Meet the outsider who accidentally solved chronic homelessness
Compounding the puzzle is the irony that those most likely to innovate are rarely the experts. They’re outsiders who see things freshly.
And so, on a recent morning, one such outsider picks his way down a sun-splashed Brookland street. Face patched in scruff, wiry frame crammed into a Patagonia jacket, he doesn’t at first seem like an innovator who has had national impact. But few thinkers today are in greater demand.
Meet Sam Tsemberis. According to academics and advocates, he’s all but solved chronic homelessness. His research, which commands the support of most scholars, has inspired policies across the nation, as well as in the District. The results have been staggering. Late last month, Utah, the latest laboratory for Tsemberis’s’s models, reported it has nearly eradicated chronic homelessness. Phoenix, an earlier test case, eliminated chronic homelessness among veterans. Then New Orleans housed every homeless veteran. . . .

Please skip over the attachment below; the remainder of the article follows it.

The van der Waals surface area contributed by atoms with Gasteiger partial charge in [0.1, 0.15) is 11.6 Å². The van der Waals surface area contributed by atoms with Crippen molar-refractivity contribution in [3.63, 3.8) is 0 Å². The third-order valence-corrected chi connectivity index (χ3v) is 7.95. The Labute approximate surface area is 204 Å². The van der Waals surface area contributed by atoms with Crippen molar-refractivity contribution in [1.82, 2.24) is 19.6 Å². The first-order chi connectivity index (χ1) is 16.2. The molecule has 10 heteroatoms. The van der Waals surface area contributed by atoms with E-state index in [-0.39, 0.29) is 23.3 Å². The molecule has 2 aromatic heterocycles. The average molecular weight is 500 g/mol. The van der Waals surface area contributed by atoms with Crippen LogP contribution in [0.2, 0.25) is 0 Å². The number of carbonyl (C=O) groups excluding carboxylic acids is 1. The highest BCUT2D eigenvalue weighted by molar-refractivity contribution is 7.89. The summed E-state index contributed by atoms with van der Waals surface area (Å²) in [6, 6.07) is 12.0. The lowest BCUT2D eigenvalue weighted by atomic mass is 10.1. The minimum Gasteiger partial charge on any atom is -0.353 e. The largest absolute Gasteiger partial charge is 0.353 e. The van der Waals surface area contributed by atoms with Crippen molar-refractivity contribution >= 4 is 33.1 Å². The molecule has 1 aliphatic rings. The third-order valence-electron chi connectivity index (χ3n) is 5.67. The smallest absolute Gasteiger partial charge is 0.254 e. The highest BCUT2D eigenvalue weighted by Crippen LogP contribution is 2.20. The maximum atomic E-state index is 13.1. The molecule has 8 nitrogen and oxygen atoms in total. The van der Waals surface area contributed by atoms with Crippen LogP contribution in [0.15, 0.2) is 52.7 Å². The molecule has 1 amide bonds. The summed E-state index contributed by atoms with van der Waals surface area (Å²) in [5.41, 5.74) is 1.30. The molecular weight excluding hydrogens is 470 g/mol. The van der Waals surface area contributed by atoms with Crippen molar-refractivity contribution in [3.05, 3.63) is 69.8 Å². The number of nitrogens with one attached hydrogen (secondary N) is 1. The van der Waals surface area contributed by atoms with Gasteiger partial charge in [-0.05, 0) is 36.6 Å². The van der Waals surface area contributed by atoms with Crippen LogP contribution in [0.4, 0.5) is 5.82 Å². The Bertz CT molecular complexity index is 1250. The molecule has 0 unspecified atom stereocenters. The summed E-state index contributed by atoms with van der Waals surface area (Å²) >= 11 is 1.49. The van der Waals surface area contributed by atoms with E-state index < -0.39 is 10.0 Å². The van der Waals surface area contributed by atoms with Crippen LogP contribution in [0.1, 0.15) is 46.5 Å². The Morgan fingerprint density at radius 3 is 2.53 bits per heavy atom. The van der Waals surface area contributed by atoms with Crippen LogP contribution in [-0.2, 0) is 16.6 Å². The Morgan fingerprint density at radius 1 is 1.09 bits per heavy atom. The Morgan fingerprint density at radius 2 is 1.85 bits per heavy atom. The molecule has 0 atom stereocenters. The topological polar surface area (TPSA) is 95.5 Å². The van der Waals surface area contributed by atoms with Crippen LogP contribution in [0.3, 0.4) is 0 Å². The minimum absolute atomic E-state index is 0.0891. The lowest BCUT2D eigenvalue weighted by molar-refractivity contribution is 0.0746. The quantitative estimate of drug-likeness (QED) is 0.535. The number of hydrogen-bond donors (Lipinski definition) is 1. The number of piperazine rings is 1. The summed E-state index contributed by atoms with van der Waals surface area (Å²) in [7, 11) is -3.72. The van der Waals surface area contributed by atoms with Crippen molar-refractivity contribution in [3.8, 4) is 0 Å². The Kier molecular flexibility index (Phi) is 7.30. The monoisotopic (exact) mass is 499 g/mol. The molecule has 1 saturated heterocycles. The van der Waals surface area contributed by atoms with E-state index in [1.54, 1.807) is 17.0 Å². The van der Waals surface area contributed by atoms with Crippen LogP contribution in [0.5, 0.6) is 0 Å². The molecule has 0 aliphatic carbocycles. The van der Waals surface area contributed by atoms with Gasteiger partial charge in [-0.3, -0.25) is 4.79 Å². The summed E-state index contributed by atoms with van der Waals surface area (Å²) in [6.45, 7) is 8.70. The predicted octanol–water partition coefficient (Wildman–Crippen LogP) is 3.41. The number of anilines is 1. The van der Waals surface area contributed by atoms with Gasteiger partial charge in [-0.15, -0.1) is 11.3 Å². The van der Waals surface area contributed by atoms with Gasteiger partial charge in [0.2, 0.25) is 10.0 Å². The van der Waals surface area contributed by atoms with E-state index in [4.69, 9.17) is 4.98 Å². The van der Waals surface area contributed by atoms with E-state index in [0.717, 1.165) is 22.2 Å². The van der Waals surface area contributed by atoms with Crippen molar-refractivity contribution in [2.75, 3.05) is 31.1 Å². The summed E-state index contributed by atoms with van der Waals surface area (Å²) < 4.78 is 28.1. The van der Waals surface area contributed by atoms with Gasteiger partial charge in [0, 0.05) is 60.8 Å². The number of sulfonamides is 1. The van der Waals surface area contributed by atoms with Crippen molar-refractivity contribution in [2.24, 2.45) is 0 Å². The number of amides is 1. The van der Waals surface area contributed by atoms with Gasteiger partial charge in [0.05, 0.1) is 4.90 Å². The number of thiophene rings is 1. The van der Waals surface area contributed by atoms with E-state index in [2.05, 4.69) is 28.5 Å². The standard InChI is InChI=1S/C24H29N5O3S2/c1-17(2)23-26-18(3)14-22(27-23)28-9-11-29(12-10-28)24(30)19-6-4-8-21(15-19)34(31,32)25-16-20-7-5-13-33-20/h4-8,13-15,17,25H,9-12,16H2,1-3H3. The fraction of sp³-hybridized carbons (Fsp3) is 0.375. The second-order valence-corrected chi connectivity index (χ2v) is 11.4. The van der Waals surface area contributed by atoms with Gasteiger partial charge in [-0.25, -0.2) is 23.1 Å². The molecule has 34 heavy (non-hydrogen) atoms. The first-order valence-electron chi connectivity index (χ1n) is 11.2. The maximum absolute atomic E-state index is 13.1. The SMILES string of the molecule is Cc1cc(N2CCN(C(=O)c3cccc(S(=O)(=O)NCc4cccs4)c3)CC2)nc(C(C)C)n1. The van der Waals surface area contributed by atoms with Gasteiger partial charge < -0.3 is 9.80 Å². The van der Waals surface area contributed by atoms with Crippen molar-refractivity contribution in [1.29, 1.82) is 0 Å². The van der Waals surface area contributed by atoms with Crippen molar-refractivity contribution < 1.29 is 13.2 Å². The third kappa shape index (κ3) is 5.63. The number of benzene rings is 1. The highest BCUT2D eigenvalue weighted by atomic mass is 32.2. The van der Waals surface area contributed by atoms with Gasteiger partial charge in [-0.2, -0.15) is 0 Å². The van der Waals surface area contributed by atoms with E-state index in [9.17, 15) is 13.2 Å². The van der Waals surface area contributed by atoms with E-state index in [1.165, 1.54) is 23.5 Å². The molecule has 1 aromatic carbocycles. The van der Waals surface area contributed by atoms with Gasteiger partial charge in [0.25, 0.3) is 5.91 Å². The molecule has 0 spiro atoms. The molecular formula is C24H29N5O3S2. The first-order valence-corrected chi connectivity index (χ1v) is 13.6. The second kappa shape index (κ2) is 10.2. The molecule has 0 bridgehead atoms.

Homeless services once worked like a reward system. Kick an addiction, get a home. Take some medication, get counseling. But Tsemberis’s model, called “housing first,” said the order was backward. Someone has the best chance of improving if they’re stabilized in a home.
It works like this: First, prioritize the chronically homeless, defined as those with mental or physical disabilities who are homeless for longer than a year or have experienced four episodes within three years. They’re the most difficult homeless to reabsorb into society and rack up the most significant public costs in hospital stays, jail sentences and shelter visits.
Then give them a home, no questions asked. Immediately afterward, provide counseling, a step research shows is the most vital. Give them final say in everything — where they live, what they own, how often they’re counseled. . . .Click here for the rest of this important article.